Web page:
At the moment, the problem is too remote to engage our attention. Perhaps we'll notice when the roof falls in.

@Adam R : +1. If you don't mind I am going to shamelessly rip that off and use it myself.

We have a long term aging world with a decelerating global economy, and outside of Africa, a declining population.

Kinda hard to imagine much increase in CO2 forcing rate under those circumstances.

By Jan Morten (not verified) on 06 Mar 2014 #permalink

@ #2 David :
Please, be my guest.

> hard to imagine much increase in CO2

The increase is not something you imagine.
It's something you know about.
Or not.

By Hank Roberts (not verified) on 06 Mar 2014 #permalink

re #6
Let's see: suppose we stabilize emissions tomorrow and they stay the same for the rest of the century, and we don't do CCS or any equivalent.
Does Mauna Loa-measured CO2 go up, stay the same, or go down?

By John Mashey (not verified) on 06 Mar 2014 #permalink

re #7: Fairly sure atmospheric CO2 goes up still.

By David B. Benson (not verified) on 06 Mar 2014 #permalink

Let's try condensing that last quote a bit:

Results from the best available climate models do not predict abrupt changes in such the near future...[but] (s)uch high-risk changes are by definition hard [for the models] to predict.

Well, isn't that self-canceling.

By Steve Bloom (not verified) on 07 Mar 2014 #permalink

My kingdom for a preview.

[Fortunately, I have special powers -W]

By Steve Bloom (not verified) on 07 Mar 2014 #permalink

Steve Bloom:

My kingdom for a preview.

Heh. I was in the habit of using RealClimate's comment preview for my comments here, until I accidentally posted my comment there instead of here. Since W has special powers, I guess I can live without a preview.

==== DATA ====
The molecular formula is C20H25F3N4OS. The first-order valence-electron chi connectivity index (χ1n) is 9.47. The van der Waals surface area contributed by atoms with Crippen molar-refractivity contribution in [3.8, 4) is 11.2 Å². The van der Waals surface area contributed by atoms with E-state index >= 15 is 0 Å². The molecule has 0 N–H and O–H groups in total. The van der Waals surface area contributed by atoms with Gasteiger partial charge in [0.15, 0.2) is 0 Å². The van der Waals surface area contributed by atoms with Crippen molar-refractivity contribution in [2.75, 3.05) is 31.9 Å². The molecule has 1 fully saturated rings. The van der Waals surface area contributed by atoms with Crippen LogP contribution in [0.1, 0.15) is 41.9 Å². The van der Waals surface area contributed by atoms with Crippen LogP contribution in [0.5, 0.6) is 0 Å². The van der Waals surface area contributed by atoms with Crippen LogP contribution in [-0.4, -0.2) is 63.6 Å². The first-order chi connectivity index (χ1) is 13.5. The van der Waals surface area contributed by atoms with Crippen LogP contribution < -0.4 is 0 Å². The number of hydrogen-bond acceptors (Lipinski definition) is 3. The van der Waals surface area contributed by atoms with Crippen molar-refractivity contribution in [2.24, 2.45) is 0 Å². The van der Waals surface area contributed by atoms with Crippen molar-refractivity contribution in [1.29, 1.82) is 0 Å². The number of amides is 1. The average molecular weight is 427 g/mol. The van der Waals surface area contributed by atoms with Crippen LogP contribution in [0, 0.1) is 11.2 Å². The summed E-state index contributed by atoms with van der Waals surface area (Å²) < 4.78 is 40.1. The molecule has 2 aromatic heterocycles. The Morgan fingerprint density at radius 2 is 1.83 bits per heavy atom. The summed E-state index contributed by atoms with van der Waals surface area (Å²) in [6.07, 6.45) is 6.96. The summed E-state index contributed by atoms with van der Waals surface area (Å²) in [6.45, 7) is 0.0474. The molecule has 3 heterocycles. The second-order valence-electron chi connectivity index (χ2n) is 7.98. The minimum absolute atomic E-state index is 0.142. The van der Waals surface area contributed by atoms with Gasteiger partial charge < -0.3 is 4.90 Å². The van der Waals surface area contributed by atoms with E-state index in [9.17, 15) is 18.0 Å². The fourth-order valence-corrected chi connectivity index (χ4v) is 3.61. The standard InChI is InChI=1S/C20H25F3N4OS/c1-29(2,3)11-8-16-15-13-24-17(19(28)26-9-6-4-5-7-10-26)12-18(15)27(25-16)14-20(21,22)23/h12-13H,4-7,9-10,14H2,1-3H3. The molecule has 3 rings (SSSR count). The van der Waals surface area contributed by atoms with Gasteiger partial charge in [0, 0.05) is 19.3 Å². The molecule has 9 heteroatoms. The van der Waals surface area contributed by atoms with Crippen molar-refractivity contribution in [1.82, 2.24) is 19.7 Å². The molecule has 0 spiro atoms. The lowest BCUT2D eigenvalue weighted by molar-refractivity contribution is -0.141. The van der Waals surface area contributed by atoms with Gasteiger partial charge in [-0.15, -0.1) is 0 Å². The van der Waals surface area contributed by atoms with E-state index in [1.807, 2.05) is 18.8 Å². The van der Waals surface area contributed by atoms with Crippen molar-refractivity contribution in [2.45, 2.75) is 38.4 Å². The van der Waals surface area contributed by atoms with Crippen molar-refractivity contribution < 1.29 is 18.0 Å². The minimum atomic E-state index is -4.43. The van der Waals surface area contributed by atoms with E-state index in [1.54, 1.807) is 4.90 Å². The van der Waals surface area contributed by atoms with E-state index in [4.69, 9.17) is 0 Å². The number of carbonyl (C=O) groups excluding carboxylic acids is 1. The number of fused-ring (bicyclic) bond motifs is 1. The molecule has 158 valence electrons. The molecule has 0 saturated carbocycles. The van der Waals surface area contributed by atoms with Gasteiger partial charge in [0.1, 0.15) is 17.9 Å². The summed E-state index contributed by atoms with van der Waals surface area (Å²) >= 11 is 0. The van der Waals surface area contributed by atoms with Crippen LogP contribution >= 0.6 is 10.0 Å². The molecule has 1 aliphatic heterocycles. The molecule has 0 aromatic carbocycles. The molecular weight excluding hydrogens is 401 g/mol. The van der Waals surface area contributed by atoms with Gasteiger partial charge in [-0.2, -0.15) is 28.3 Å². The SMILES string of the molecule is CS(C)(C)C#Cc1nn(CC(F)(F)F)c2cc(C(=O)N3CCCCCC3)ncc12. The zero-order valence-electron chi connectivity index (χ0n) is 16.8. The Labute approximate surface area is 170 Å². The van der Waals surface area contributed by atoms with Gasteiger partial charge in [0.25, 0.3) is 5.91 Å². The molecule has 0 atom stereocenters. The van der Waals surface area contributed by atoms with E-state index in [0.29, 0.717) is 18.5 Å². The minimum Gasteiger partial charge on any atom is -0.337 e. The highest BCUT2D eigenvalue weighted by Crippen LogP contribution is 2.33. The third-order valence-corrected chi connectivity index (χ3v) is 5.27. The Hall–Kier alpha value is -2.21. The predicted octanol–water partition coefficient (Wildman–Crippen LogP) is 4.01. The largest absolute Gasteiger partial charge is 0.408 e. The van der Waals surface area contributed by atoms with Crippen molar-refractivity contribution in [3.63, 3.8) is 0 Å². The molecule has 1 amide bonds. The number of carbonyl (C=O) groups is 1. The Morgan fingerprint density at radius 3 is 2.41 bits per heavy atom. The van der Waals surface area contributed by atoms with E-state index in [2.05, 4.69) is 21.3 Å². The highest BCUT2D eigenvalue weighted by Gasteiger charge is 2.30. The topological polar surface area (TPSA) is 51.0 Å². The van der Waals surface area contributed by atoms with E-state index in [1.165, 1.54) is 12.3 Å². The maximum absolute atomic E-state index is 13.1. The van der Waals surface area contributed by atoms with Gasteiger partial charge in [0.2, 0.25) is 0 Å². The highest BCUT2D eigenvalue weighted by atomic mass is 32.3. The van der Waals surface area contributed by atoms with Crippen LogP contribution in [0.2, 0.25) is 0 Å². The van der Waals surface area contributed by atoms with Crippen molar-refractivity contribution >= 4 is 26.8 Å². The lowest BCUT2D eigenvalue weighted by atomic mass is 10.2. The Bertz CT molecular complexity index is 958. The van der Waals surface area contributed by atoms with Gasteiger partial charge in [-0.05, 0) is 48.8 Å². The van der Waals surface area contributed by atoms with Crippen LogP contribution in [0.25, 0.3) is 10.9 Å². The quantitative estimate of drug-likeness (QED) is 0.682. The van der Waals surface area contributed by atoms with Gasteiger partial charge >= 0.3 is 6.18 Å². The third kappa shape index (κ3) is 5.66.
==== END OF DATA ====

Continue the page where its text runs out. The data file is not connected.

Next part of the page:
By Mal Adapted (not verified) on 07 Mar 2014 #permalink

@ Adam R's no. 1

"At the moment the problem is too remote to engage our attention. Perhaps we'll notice when the roof falls in."

You know, I really hate seeing a good-comrade all in a funk--I really do! So I thought I'd try and cheer Adam up (and everyone else too, for that matter, who shares Adam's "quiet" and "sane" despair). Yep!--I've got an idea that will chase all those eco-flake, chicken-little, not-only-is the-sky-falling-but-now-even-the-"roof"-is-falling-in-too-thanks-to-the-headless-chicken-deniers-who-just-won't-heed-the-brave-new-hen-house-grand-designs-hatched-by-their-egg-head-betters!, worry-wart blues away, big-time. With me?

First off, all Adam's Cassandra-boogers aside, things are not really so bad on the carbon-reduction front, in reality. For example, the wiki entry for "Fuel Poverty in the United Kingdom" advises that approximately 25K useless-eater, point-source CO2-emitters are regularly and permanently shut down every winter since 2000. And even more encouraging, the 2008-09 freeze-your-butt-off-proof-of-global-warming Winter moved that carbon-reduction figure up a gratifying 23% to 38K.

Now, I can well anticipate that "some" will chide such numbers as mere, even depressingly small, drops in bucket. But bear with me--my idea takes the "excess winter deaths", seasonal-cull "ball" and runs with it.

My CO2-cidal plan has three elements:

-Gut the British economy through mind-numbing, stultifying regulation and carbon taxes/cap-and-trade permits, thus reducing much of the population (the hoi-polloi portion) to permanently-unemployed penury and dependence on government hand-outs controlled by hive-apparatchik gatekeepers. And, most critically, plunge, thereby, ever-increasing numbers of poor-sucker, coolie-trash nobodies into "fuel poverty". Beginning to get the picture?

-Dramatically ratchet up utility bills through regulation/carbon taxes (Whoa!-give me a chance to 'splain things before you start hurling your brick-bats my way, PLEASE!--my plan also takes care to increase wind-turbine, rentier income-flows to the hive's shot-caller class so that they more than offset any "sticker-shock" utility billings, and, also, my plan provides the hive's parasite courtiers, toadies, and enablers with exclusive, tax-payer rip-off, utility bill subsidies that will fully preserve their in-your-face, snout-in-the-trough, carbon-piggie hypocrite-lifestyles).